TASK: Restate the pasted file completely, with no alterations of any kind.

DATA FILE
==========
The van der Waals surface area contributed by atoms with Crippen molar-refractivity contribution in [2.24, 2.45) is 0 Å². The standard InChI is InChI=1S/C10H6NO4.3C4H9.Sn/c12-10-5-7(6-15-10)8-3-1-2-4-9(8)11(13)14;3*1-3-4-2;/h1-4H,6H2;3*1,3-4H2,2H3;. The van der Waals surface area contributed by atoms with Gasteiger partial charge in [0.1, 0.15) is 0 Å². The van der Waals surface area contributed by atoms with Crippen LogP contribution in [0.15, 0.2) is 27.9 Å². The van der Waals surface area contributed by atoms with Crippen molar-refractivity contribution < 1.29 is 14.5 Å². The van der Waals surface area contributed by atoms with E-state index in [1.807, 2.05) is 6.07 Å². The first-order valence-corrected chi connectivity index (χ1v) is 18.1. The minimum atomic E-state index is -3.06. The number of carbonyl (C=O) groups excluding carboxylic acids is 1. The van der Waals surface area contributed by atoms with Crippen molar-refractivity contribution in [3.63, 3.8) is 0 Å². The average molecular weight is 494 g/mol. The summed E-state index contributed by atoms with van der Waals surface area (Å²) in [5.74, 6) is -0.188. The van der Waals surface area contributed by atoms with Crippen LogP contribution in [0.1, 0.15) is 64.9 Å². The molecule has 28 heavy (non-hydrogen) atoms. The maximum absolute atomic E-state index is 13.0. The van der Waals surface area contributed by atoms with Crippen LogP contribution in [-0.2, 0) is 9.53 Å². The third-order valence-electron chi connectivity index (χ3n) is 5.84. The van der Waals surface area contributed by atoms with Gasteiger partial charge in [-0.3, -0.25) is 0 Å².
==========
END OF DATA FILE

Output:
The van der Waals surface area contributed by atoms with Crippen molar-refractivity contribution in [2.24, 2.45) is 0 Å². The standard InChI is InChI=1S/C10H6NO4.3C4H9.Sn/c12-10-5-7(6-15-10)8-3-1-2-4-9(8)11(13)14;3*1-3-4-2;/h1-4H,6H2;3*1,3-4H2,2H3;. The van der Waals surface area contributed by atoms with Gasteiger partial charge in [0.1, 0.15) is 0 Å². The van der Waals surface area contributed by atoms with Crippen LogP contribution in [0.15, 0.2) is 27.9 Å². The van der Waals surface area contributed by atoms with Crippen molar-refractivity contribution < 1.29 is 14.5 Å². The van der Waals surface area contributed by atoms with E-state index in [1.807, 2.05) is 6.07 Å². The first-order valence-corrected chi connectivity index (χ1v) is 18.1. The minimum atomic E-state index is -3.06. The number of carbonyl (C=O) groups excluding carboxylic acids is 1. The van der Waals surface area contributed by atoms with Crippen molar-refractivity contribution in [3.63, 3.8) is 0 Å². The average molecular weight is 494 g/mol. The summed E-state index contributed by atoms with van der Waals surface area (Å²) in [5.74, 6) is -0.188. The van der Waals surface area contributed by atoms with Crippen LogP contribution in [0.1, 0.15) is 64.9 Å². The molecule has 28 heavy (non-hydrogen) atoms. The maximum absolute atomic E-state index is 13.0. The van der Waals surface area contributed by atoms with Crippen LogP contribution in [-0.2, 0) is 9.53 Å². The third-order valence-electron chi connectivity index (χ3n) is 5.84. The van der Waals surface area contributed by atoms with Gasteiger partial charge in [-0.3, -0.25) is 0 Å².